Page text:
A computerized tomography scan (CT or CAT scan) is a series of cross-sectional X-ray images of your body. CT scans are used to examine your bones and soft tissues for damage or abnormalities. Often, these images can be combined to create a 3D picture of your body.
A CT scan can help your doctor:
- diagnose infections and bone fractures
- identify masses and tumors (including cancer)
- study your blood vessels and other internal structures
The test is minimally invasive and can be conducted quickly.
Your doctor may give you a special dye called contrast to help structures such as blood vessels and intestines show up more clearly on the X-ray images. You may need to drink a liquid containing the contrast, or it may be injected into your arm or administered through your rectum via an enema, depending on the part of your body scanned. You may be asked to fast for four to six hours before the test if contrast is used.
When it comes time to have the CT scan, you’ll be asked to change into a hospital gown and remove your jewelry. (Metal will interfere with the image results.) Your doctor will ask you to lie on your back on a table that slides into the CT scanner. The machine’s X-ray beam will then rotate around you to capture the images.
It’s very important to lie still because movement can cause blurry images. If a small child needs a CT scan, the doctor may recommend a sedative to keep the child from moving. The technician who operates the scanner may ask you to hold your breath for a short time during the test to keep your chest from moving up and down.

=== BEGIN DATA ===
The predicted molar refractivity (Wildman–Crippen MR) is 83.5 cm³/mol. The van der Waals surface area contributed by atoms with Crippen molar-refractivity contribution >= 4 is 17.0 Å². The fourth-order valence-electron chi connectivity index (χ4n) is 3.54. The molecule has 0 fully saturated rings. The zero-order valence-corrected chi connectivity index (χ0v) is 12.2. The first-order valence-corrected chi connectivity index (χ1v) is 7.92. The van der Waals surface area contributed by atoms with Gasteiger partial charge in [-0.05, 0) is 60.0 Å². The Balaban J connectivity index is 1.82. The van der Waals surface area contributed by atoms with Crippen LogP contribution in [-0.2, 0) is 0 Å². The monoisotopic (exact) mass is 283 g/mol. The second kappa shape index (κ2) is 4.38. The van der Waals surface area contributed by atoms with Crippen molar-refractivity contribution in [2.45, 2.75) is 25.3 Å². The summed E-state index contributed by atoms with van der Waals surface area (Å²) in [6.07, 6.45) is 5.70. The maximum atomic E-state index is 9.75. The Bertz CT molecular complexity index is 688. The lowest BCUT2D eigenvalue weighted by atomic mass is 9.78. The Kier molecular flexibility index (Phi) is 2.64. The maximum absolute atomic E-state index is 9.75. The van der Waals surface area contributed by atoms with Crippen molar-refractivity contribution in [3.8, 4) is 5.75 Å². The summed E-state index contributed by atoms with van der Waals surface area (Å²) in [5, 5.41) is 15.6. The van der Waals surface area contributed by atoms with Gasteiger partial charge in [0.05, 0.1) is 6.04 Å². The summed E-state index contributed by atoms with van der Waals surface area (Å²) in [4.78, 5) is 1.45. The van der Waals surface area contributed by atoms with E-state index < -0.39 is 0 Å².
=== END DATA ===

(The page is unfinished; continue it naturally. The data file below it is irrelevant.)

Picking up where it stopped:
There are very few risks associated with this procedure. CT scans expose you to more radiation than typical X-rays, but the risk of cancer caused by radiation is very small if you’re having only one scan. Your risk of cancer may increase over time if you have multiple X-rays or CT scans.
Some people have an allergic reaction to the contrast dye. Let your doctor know if you’ve had this reaction in the past. Most contrast contains iodine. If you’re allergic to iodine, it may cause nausea, vomiting, sneezing, itching, or hives. Your doctor may administer allergy medication or steroids to counteract any potential side effects if you’re allergic to iodine but must be given contrast.
Tell the scanner operator if you have trouble breathing after being given the contrast. In rare cases, the contrast may trigger a severe allergic reaction called anaphylaxis that causes your airways to constrict.
A radiologist will examine the images taken during the CT scan and send a report to your doctor. The results are considered normal if the radiologist doesn’t find any tumors, clots, fractures, or other abnormalities on the images. If the radiologist or your doctor finds anything abnormal during your scan, you may need further tests or treatments, depending on the type of abnormality.